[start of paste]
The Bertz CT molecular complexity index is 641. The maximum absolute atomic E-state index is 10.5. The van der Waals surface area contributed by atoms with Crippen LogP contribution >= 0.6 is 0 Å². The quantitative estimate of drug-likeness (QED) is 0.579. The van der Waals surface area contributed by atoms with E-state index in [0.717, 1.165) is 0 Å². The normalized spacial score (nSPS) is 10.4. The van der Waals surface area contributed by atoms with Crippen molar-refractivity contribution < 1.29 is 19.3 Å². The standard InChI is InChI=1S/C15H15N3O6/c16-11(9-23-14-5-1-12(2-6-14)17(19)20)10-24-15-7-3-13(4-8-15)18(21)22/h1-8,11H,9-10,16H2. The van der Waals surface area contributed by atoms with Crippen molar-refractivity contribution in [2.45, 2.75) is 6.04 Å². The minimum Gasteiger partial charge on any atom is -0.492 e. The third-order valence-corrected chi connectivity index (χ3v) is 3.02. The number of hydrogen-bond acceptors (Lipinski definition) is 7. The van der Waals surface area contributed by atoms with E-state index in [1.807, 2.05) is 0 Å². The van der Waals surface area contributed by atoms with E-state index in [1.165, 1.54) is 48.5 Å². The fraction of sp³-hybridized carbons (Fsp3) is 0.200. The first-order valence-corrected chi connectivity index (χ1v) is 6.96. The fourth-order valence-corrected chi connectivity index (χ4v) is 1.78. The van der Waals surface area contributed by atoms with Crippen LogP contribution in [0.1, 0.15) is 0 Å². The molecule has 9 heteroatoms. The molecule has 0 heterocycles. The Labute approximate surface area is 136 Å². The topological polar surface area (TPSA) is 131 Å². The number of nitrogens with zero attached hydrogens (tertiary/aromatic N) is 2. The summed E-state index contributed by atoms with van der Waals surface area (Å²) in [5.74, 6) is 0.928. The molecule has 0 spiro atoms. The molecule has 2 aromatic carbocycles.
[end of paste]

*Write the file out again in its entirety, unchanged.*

The Bertz CT molecular complexity index is 641. The maximum absolute atomic E-state index is 10.5. The van der Waals surface area contributed by atoms with Crippen LogP contribution >= 0.6 is 0 Å². The quantitative estimate of drug-likeness (QED) is 0.579. The van der Waals surface area contributed by atoms with E-state index in [0.717, 1.165) is 0 Å². The normalized spacial score (nSPS) is 10.4. The van der Waals surface area contributed by atoms with Crippen molar-refractivity contribution < 1.29 is 19.3 Å². The standard InChI is InChI=1S/C15H15N3O6/c16-11(9-23-14-5-1-12(2-6-14)17(19)20)10-24-15-7-3-13(4-8-15)18(21)22/h1-8,11H,9-10,16H2. The van der Waals surface area contributed by atoms with Crippen molar-refractivity contribution in [2.45, 2.75) is 6.04 Å². The minimum Gasteiger partial charge on any atom is -0.492 e. The third-order valence-corrected chi connectivity index (χ3v) is 3.02. The number of hydrogen-bond acceptors (Lipinski definition) is 7. The van der Waals surface area contributed by atoms with E-state index in [1.807, 2.05) is 0 Å². The van der Waals surface area contributed by atoms with E-state index in [1.165, 1.54) is 48.5 Å². The fraction of sp³-hybridized carbons (Fsp3) is 0.200. The first-order valence-corrected chi connectivity index (χ1v) is 6.96. The fourth-order valence-corrected chi connectivity index (χ4v) is 1.78. The van der Waals surface area contributed by atoms with Crippen LogP contribution in [0.1, 0.15) is 0 Å². The molecule has 9 heteroatoms. The molecule has 0 heterocycles. The Labute approximate surface area is 136 Å². The topological polar surface area (TPSA) is 131 Å². The number of nitrogens with zero attached hydrogens (tertiary/aromatic N) is 2. The summed E-state index contributed by atoms with van der Waals surface area (Å²) in [5.74, 6) is 0.928. The molecule has 0 spiro atoms. The molecule has 2 aromatic carbocycles.